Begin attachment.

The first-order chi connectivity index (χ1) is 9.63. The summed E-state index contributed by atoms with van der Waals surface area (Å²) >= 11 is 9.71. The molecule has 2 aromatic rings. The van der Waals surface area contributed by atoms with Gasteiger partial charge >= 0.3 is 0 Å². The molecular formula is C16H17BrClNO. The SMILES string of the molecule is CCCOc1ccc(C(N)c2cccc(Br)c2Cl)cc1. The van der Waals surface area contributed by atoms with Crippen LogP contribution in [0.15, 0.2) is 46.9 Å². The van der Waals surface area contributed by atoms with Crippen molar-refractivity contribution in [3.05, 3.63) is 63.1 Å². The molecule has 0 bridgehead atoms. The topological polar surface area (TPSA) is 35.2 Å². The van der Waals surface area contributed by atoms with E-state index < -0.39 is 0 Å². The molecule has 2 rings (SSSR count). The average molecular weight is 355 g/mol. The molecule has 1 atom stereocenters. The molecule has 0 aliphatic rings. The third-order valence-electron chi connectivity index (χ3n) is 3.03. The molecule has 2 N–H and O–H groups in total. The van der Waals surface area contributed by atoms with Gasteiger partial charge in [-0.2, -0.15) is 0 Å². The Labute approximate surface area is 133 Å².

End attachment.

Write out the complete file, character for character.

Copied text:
The first-order chi connectivity index (χ1) is 9.63. The summed E-state index contributed by atoms with van der Waals surface area (Å²) >= 11 is 9.71. The molecule has 2 aromatic rings. The van der Waals surface area contributed by atoms with Gasteiger partial charge >= 0.3 is 0 Å². The molecular formula is C16H17BrClNO. The SMILES string of the molecule is CCCOc1ccc(C(N)c2cccc(Br)c2Cl)cc1. The van der Waals surface area contributed by atoms with Crippen LogP contribution in [0.15, 0.2) is 46.9 Å². The van der Waals surface area contributed by atoms with Crippen molar-refractivity contribution in [3.05, 3.63) is 63.1 Å². The molecule has 0 bridgehead atoms. The topological polar surface area (TPSA) is 35.2 Å². The van der Waals surface area contributed by atoms with E-state index < -0.39 is 0 Å². The molecule has 2 rings (SSSR count). The average molecular weight is 355 g/mol. The molecule has 1 atom stereocenters. The molecule has 0 aliphatic rings. The third-order valence-electron chi connectivity index (χ3n) is 3.03. The molecule has 2 N–H and O–H groups in total. The van der Waals surface area contributed by atoms with Gasteiger partial charge in [-0.2, -0.15) is 0 Å². The Labute approximate surface area is 133 Å².